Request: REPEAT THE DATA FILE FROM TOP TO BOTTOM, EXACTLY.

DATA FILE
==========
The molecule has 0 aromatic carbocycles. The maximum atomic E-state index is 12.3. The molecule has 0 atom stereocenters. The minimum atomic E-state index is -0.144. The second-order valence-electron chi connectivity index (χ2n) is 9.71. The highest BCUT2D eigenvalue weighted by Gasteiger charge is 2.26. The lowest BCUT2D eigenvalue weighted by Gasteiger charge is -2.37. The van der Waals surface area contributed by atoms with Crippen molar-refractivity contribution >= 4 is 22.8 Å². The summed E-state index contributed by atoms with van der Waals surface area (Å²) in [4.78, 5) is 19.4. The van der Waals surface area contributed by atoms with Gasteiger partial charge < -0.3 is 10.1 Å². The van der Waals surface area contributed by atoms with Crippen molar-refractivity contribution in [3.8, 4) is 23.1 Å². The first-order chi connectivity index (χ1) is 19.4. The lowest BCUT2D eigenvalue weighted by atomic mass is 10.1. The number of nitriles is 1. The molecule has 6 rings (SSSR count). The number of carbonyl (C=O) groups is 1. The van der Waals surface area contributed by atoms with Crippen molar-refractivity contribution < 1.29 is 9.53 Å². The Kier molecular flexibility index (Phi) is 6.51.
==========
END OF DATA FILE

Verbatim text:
The molecule has 0 aromatic carbocycles. The maximum atomic E-state index is 12.3. The molecule has 0 atom stereocenters. The minimum atomic E-state index is -0.144. The second-order valence-electron chi connectivity index (χ2n) is 9.71. The highest BCUT2D eigenvalue weighted by Gasteiger charge is 2.26. The lowest BCUT2D eigenvalue weighted by Gasteiger charge is -2.37. The van der Waals surface area contributed by atoms with Crippen molar-refractivity contribution >= 4 is 22.8 Å². The summed E-state index contributed by atoms with van der Waals surface area (Å²) in [4.78, 5) is 19.4. The van der Waals surface area contributed by atoms with Gasteiger partial charge < -0.3 is 10.1 Å². The van der Waals surface area contributed by atoms with Crippen molar-refractivity contribution in [3.8, 4) is 23.1 Å². The first-order chi connectivity index (χ1) is 19.4. The lowest BCUT2D eigenvalue weighted by atomic mass is 10.1. The number of nitriles is 1. The molecule has 6 rings (SSSR count). The number of carbonyl (C=O) groups is 1. The van der Waals surface area contributed by atoms with Crippen molar-refractivity contribution < 1.29 is 9.53 Å². The Kier molecular flexibility index (Phi) is 6.51.